MZ is trying something different with its parallel twin 1000S and Streetfighter, but it lacks the X factor and doesn’t have the kind of dealer/distributor back-up you need when buying a slightly oddball motorbike. Decent to ride, and the Streetfighter version looks more appealing than the 80s style S model, but hasn’t really got anything novel or unique about it.
You have to admire MZ for building a parallel twin and making a good `un. The 1000S’s 999cc motor is punchy, not too vibey and makes adequate poke. It has a cassette type gearbox too, which is a bit of a novelty talking point. But as the Yamaha TRX850 demonstrated, many bikers aren’t especially keen on parallel twins and there are so many V-Twin, triple and four cylinder rivals in the 900-1200cc bracket, you have to wonder about the MZ 1000′s chances in a crowded marketplace.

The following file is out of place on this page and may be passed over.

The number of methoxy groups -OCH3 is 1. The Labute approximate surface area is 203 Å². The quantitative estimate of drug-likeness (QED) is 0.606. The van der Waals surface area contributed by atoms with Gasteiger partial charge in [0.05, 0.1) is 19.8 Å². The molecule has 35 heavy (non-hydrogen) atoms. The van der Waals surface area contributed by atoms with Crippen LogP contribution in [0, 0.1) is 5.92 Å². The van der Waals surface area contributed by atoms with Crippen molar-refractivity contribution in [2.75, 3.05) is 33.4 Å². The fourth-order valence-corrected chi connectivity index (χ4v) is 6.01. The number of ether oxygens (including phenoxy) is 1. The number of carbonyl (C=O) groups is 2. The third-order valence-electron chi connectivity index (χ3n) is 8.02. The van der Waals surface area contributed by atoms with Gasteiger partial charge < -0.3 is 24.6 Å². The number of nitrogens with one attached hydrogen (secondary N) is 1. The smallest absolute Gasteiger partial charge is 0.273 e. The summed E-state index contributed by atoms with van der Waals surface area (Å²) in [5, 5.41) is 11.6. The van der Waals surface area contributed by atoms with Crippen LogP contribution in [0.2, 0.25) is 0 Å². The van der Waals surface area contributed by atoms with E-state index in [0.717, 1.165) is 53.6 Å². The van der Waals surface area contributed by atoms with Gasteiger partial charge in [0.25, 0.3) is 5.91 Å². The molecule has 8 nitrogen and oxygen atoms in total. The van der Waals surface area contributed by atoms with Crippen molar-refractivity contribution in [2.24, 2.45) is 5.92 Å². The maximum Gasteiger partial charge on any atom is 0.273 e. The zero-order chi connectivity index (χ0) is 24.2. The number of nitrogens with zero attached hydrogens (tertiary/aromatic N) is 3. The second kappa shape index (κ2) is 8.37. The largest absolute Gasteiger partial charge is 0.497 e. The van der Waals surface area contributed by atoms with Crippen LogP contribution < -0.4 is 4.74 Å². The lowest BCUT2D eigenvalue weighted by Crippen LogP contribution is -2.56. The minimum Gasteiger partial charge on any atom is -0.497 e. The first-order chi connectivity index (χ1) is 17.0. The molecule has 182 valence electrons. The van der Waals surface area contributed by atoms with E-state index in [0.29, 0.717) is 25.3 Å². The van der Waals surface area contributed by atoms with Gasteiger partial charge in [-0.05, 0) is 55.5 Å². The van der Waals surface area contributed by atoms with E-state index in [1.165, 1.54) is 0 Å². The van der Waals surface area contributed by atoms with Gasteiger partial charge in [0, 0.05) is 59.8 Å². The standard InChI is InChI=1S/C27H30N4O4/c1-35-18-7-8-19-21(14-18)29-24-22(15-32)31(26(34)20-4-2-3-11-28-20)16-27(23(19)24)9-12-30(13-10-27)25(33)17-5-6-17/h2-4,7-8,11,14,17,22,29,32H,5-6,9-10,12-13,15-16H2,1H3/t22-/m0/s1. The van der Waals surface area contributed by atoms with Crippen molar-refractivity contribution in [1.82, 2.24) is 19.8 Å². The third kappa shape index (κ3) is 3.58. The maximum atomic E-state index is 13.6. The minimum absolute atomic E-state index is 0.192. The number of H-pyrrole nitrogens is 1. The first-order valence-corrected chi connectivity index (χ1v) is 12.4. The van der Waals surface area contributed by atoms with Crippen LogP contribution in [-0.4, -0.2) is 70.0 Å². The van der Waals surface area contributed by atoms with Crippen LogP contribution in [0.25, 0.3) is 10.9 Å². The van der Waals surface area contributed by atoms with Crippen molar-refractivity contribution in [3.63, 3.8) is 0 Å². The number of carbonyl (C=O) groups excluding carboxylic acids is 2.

The MZ 1000S looks well made and the German factory are obviously determined to make the bike reliable if nothing else. But motorcycles need more than reliability and the trouble with the MZ badge is that is still has a little bit of an image problem. The bike itself looks durable, but with no UK distributor, you would always wonder about sourcing spares and any warranty issues.
The MZ1000S and Streetfighter variant share the same chassis, with an Aprilia Falco-like steel tubular, twin spar type of frame, firm suspension and powerful brakes – though some road testers complain that they lack feel at the lever. It’s a bike which is designed to offer a sporty ride over A roads, when you feel like a weekend blast.
For eight grand new the MZ1000S waspoor value, no two ways about it. Resale values are likely to be low and the performance is hardly in the GSXR1000 league. The Streetfighter isn’t such a bad proposition at about £6500, but again, depreciation could cost you 40%-50% of the bike’s value in a couple of years if you’re unlucky.
There are some nice bits, but for a sportbike, the MZ 1000S doesn’t have cutting edge brakes, suspension or svelte bodywork. As a sports-tourer it has a good mix of power and handling, plus a comfortable seat – but would you be confident in getting your MZ fixed if it broke down in Spain? The fairly high end cans also limit the amount of luggage you can carry, so the MZ loses out in practical terms.